There are two types of air filter used in the experiments: the first is a filter designed for outdoor use and is normally fitted in conjunction with a fan for forced convection ventilation. As this filter is meant to be used with fans, the pleat structure is not optimised for natural convection flow and modifications should be made to the pleat sizes for better cooling. The benefit of this filter is that it is waterproof, salt fog resistant and has a very high particle arrestance (99% with particle size greater than 0.3 microns across) [5] . Therefore, this filter could be used externally in harsh conditions without issues, but with this waterproofing comes the cost of a very high the pressure drop across this filter meaning a very low air flow. The second filter type is a much less robust filter, intended for internal use, which has a very low pressure resistance at the cost of no water proofing or resistance to salt fog and a significantly lower particle arrestance (see Table 1).

4. Scientific Method

All tests were taken with same power inputs for the PA and radio simulators within a tolerance of ±1 W where the PA ran at 101 ± 2 W and the radio at 83 ± 1 W. A combination of epoxy resin, hot glue and tape are used to join test setups to pass a visual inspection of a good seal.

A data logger and computer software were used to record the thermocouple readings. Once the readings had stabilised an average for each thermocouple location was taken using 500+ sets of data collected over 1 hour. The PA, radio and air cavity temperatures and uncertainties were then found by taking the average from the appropriate, individual, thermocouple temperature averages and finding the standard error in this average.

The pleat density for the side mounted outdoor filter was optimised by determining the lowest operating temperature at varying quantities of pleats. This optimised pleat density would then be tested in collaboration, and in comparison, with the other setups. Various degrees of enclosure openness are also displayed to represent a best case scenario of air flow, which was accomplished by running the setup with the plates removed.

The random error was factored in by disassembling the rig and rebuilding it, 35 times, to the same settings and re running tests to find the fluctuations.

5. Results & Discussion

The data collected is displayed on graphs where the improvement, of each part, over the standard reference plate setup is shown. This gives the best visualisation for the changes in temperature. This is very simply calculated

Figure 11. Full RRH Diagram. Connection holes like those seen on top are sealed during testing. All dimensions shown have an uncertainty of ± 0.0005 m.

Table 1. Filter properties (tested with particle size greater than and including 0.3 microns) [5] [6] .

by taking the data, which is normalised to 25˚C, and substituting it away from the reference data, also normalised, for each thermocouple location, and then taking the average across these thermocouples to get the part average. These data points then have higher positive values for greater improvement.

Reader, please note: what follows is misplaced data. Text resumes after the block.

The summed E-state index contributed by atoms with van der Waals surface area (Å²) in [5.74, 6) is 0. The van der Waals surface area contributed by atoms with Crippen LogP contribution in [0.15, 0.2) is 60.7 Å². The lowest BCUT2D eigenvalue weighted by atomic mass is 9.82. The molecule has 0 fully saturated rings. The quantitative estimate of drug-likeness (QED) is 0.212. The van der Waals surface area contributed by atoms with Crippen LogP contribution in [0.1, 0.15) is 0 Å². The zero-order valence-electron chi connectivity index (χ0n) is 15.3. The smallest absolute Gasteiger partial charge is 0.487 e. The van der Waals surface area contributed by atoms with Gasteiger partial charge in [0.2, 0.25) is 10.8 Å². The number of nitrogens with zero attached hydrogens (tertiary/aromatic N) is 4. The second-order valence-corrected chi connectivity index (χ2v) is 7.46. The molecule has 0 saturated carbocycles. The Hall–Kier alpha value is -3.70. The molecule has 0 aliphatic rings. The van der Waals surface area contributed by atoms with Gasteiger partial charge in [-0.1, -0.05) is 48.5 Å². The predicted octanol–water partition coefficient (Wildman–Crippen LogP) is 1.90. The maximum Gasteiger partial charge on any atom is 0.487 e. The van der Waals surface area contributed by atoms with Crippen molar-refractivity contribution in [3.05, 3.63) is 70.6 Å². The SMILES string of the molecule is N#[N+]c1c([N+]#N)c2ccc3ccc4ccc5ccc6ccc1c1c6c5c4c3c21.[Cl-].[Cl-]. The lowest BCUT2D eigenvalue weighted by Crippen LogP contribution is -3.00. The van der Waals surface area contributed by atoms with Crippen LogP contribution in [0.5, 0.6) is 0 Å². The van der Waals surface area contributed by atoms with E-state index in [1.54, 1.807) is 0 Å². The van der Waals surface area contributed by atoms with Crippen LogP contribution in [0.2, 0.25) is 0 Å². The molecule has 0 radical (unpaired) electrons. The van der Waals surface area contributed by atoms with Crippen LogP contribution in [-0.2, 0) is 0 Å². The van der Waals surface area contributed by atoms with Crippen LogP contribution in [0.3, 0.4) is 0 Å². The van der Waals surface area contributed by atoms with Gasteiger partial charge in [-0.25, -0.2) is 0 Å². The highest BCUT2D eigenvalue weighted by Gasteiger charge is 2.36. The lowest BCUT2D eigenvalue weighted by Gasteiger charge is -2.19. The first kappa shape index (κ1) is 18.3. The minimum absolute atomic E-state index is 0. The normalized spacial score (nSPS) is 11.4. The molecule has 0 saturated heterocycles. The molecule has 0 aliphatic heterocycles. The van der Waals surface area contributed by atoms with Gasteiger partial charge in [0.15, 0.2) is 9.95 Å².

Figure 12 shows the pleat width optimisation results, and out of those tested, 4 pleats in the outdoor filter is reduces the operating temperature by the greatest amount. This is what will now be used in following results for the comparisons to other methods.

Figure 13 shows the full spread of results from all methods mentioned in this paper with all associative errors. It can be seen that the outdoor tube filter performs better than the pleated sides. This is likely due to the combination of factors such as removing less metal surface area for the mounting of the filter to allow for more heat exchange through other means, reducing the space between the heat sources and the filter and reducing the overall internal air volume. The temperature can be reduced even further by combining the methods to maximise the filter surface area. Where combining the pleated sides and the central tube is more effective than each on their own and surprisingly even surpassed the cooling potential of the, much lower pressure drop, flat indoor side filter in the devices themselves, but not the internal air temperature.

Table 2 and Table 3 give the predicted lifetime extension of the electronics in the device as a result of the reduced temperature, using Equation (1), which demonstrates a life extension of up to 30% and 40% in the PA and radio respectively with the activation energy approximation of 0.7 eV.

Figure 12. Pleat width optimisation.

Figure 13. Full results.

Table 2. PA lifetime predictions as a result of reduced temperatures.

Table 3. Radio lifetime predictions as a result of reduced temperatures.

6. Conclusions

A multitude of natural convection based air filter cooling methods have been tested in conjunction with existing heat sinks, and it is found that an outdoor suitable air filter has provided a temperature reduction of 3.9˚K ± 0.4˚K in the PA and 4.0˚K ± 0.4˚K in the radio, in the best case, which results in a 30% and 40% increase in predicted lifetime of the assets respectively, with a further added benefit of a reduction in mass of the unit as a whole of 0.45 ± 0.05 Kg (3% improvement). These figures demonstrate that this approach to passive cooling has potential and should be pursued further to refine the construction and material for optimum cooling and weight reduction and possibly test other applications.

Although, there are some issues that may arise and will need to be addressed upon further development and consideration of use in real world scenarios such as the effect of wind on the cooling performance of the air filters. An extra issue, for the side filters, arises from the fragile nature of the filter construct, which will need substantial protection in external use to shield from debris and potential vandalism that may damage or puncture the filter and open the electronics inside to all manners of environmental damage; robust polycarbonate solar shields are already used on remote radio heads which may be substantial enough for this, but could need reinforcing. The internal tube methods have an extra advantage over the side filters here as they will need less protection due to being hidden from most direct angles.